David Salyer is an HIV-positive journalist and AIDS educator living in Atlanta, Georgia. He is a Georgia co-chair of the Global Campaign for Microbicides, leads safer sex presentations for men and has facilitated workshops for people infected or affected by HIV since 1994. Reach him by e-mail at cubscout@mindspring.com.

HIV 'bug chasers': Fantasy or fact? By Richard Pendry Producer and Director, "I Love Being HIV+"

Gay men fantasising about passing on HIV may encourage some to set out to become infected with the virus, a BBC programme has found.

According to previous media reports, HIV positive men, or "gift-givers", who want to transmit the virus to so-called "bug chasers" - HIV negative or untested men - do so in an apparently negotiated exchange.

HIV positive man Ricky Dyer, who investigates the apparent bug chasing phenomenon for a BBC programme, "I love being HIV+", says that an air of complacency about the realities of living with the virus may be one reason why infection rates have been rising.

Dyer tries to find out the truth behind the reporting by going online on a gay dating website, saying he is an HIV positive man who wants to talk to bug chasers.

"I'm not saying I am offering them sex...talk is all I want," he says in the programme.

Meeting men online fantasising about unsafe sexual practices could also send the wrong message Ricky Dyer

However, Dyer is appalled to find dozens of apparent bug chasers contact him within days saying that they want to be "pozzed up" - infected with the virus.

Conversion parties

Several UK-based websites deal with the phenomenon, as do many more in the US, where the phenomenon of bug chasing was originally reported.

Bug chasers supposedly look for "conversion parties" where HIV positive men have the opportunity to pass on the virus to multiple partners.

Dyer finds that the overwhelming majority of the talk is pure fantasy.

Most gay men with HIV do not want to pass HIV on, and most gay men who do not have HIV do not want to get infected Will Nutland

Men who say they are bug chasers and gift givers fail to stand by their claims on camera and one man who gave an anonymous interview subsequently appeared to be lying to the production team about his activities.

His findings are echoed by the HIV charities.

Will Nutland, head of health promotion at Terrence Higgins Trust, said: "The concepts of 'gift giving' and 'bug chasers' are definitely based more in fantasy than reality.

"Most gay men with HIV do not want to pass HIV on, and most gay men who do not have HIV do not want to get infected."

And Deborah Jack, chief executive of the National AIDS Trust said: "There is very little evidence of people trying to get infected with HIV.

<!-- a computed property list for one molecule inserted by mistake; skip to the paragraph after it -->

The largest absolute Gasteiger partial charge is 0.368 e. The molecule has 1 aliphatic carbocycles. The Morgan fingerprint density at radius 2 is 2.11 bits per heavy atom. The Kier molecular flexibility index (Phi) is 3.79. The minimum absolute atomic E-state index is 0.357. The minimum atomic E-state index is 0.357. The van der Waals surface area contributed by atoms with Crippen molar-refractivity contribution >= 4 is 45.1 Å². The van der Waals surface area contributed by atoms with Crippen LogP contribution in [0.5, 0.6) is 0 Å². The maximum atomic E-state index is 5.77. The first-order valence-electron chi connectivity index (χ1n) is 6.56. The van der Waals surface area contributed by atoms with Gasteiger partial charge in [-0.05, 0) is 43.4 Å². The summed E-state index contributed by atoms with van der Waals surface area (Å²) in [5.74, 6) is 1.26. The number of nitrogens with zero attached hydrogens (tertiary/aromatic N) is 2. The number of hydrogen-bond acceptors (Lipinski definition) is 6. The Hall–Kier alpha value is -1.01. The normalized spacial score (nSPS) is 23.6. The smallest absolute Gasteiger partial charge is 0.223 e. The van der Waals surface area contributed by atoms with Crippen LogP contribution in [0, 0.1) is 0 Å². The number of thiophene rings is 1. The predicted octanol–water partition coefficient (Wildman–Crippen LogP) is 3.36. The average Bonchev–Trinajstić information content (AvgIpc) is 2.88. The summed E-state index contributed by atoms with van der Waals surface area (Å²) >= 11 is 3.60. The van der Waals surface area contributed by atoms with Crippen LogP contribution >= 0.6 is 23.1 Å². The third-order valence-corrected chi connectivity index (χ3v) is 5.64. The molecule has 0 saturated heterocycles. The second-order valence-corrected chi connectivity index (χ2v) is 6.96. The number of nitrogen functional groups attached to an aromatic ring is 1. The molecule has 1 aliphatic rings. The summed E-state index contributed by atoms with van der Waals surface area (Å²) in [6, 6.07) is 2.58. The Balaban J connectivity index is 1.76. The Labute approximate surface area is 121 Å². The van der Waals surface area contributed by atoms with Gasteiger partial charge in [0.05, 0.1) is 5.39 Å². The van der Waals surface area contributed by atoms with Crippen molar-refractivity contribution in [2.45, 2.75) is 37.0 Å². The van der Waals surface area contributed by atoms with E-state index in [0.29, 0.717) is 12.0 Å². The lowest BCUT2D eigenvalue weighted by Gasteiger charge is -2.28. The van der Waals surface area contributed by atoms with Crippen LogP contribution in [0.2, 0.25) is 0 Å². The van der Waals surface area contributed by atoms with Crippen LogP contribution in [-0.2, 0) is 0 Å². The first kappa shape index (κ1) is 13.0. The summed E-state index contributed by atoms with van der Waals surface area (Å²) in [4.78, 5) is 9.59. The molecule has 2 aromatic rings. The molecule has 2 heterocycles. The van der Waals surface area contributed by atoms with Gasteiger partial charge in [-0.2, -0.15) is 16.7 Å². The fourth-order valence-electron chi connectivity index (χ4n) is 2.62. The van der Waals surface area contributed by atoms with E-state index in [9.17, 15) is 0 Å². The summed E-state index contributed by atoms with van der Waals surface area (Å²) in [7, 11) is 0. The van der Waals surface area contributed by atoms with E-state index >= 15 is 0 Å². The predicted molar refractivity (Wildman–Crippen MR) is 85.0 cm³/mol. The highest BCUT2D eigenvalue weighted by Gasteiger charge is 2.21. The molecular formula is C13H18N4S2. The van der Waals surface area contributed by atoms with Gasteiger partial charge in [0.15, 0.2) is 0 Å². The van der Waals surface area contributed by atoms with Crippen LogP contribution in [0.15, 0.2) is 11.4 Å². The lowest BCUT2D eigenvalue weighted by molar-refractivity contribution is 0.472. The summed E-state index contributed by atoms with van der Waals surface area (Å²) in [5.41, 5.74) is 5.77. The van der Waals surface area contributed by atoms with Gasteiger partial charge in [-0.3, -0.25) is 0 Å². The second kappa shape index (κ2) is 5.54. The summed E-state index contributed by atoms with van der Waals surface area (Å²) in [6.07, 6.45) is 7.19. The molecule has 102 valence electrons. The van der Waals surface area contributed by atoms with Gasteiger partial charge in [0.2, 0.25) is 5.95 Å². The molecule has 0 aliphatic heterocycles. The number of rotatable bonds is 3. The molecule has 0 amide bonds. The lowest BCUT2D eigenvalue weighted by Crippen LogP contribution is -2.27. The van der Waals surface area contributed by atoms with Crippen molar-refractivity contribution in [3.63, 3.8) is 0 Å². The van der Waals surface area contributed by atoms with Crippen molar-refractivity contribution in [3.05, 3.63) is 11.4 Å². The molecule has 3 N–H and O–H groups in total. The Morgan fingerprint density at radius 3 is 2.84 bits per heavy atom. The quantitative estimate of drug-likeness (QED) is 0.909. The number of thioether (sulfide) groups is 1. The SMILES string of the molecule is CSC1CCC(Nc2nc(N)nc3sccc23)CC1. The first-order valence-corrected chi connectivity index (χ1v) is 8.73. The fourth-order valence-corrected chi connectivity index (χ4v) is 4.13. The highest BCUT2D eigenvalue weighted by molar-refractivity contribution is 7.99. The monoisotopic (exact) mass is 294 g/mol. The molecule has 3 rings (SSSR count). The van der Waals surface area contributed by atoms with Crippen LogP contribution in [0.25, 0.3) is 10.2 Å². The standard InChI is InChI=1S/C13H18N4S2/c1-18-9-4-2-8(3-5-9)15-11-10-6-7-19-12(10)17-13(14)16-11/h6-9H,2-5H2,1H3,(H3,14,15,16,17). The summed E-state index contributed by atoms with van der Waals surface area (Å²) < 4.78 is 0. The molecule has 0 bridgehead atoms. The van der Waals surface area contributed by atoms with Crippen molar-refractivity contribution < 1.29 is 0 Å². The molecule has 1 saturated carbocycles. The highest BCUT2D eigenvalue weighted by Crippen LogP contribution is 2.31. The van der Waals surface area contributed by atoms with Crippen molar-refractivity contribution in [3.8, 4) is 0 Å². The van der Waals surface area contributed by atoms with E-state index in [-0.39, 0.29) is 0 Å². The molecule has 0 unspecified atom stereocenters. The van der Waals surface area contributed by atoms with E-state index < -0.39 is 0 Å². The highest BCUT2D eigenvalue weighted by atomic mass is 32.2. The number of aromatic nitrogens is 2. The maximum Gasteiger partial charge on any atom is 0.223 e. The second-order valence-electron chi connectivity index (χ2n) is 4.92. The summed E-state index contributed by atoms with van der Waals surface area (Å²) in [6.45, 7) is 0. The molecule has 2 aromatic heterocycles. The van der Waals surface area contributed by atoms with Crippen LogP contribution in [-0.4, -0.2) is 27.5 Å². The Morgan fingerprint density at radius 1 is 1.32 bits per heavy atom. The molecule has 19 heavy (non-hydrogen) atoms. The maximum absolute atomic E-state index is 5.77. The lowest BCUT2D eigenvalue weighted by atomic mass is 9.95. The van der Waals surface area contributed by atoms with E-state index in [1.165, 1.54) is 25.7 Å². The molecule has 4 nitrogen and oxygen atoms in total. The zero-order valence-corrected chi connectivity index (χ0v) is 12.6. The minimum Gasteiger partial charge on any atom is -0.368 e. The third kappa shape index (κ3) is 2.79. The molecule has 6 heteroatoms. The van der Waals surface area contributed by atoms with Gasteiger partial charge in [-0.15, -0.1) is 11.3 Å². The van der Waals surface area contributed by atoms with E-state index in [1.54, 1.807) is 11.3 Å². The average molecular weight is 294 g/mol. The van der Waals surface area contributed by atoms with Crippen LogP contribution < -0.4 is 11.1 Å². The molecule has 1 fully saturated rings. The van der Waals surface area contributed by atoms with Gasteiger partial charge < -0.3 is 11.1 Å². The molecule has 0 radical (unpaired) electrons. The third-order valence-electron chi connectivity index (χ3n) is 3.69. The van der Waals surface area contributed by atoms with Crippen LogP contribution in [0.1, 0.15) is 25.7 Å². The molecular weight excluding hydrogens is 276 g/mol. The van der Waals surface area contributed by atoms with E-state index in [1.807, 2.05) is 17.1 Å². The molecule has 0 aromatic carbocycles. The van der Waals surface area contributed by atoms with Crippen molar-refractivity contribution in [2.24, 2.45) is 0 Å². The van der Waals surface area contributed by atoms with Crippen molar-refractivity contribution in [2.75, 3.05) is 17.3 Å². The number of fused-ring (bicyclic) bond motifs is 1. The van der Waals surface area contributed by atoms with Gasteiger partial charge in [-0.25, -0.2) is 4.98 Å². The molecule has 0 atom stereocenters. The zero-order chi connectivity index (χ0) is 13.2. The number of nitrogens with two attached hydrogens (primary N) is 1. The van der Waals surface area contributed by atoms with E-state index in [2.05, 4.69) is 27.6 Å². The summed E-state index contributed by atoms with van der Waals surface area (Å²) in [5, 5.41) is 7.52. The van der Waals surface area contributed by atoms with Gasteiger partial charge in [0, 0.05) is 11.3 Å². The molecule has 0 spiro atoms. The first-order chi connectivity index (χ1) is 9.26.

"The real issue is why risk-taking behaviour continues when HIV positive men have no wish to pass HIV on HIV negative men wish to avoid infection."

However, the fantasy on the internet may give the wrong idea to young and ill-informed gay men coming out on the gay scene, according to Dyer.

The Sexual Health Survey of Gay Men in London found that in recent years 50% of men who identify themselves as gay had had unprotected anal sex at least once.

Diluted message

Charities trying to reach these men may have diluted the safe sex message, according to Dyer.

"Prevention campaigns which tell men who engage in unsafe sex that withdrawing before ejaculation may lessen the risk may confuse a young guy coming out on the gay scene today," he says.

"Meeting men online fantasising about unsafe sexual practices could also send the wrong message."

Though much of the bug chasing talk on the net is just that - talk, which previous reports seem to have taken at face value - in the programme, Dyer also interviews an ex-Jehovah's Witness named Chris, who is HIV negative.

Chris says that he is engaging in a great deal of unprotected anal sex. He knows he will become infected and has made a conscious decision to welcome it into his life.

HIV diagnosis

In the course of filming, Chris is diagnosed HIV positive and in an on-camera interview tells his story.

Chris came out as gay to his parents 14 years ago and was told he would be dead in the eyes of God and the Jehovah's Witness community if he embraced his homosexuality.

Chris chose to leave home and live as a gay man.

Though he engaged in a great deal of unprotected sex for years and welcomes the "inevitable" arrival of the virus, he says he is not a bug chaser.

"I wasn't scared of the consequences of getting HIV," he says. "But by accepting it, I'm going to take the sting out of its tail."

According to the Health Protection Agency there has been a steady increase in diagnosis rates in the UK among men who have sex with men from 1500 in 1999 to over 2000 in 2004 - a 30% increase in five years.

"I love being HIV+" is on BBC3 at 2100 BST on Monday, 10 April.

Story from BBC NEWS: http://news.bbc.co.uk/go/pr/fr/-/1/hi/health/4895012.stm

Published: 2006/04/10 10:22:54 GMT

© BBC MMVII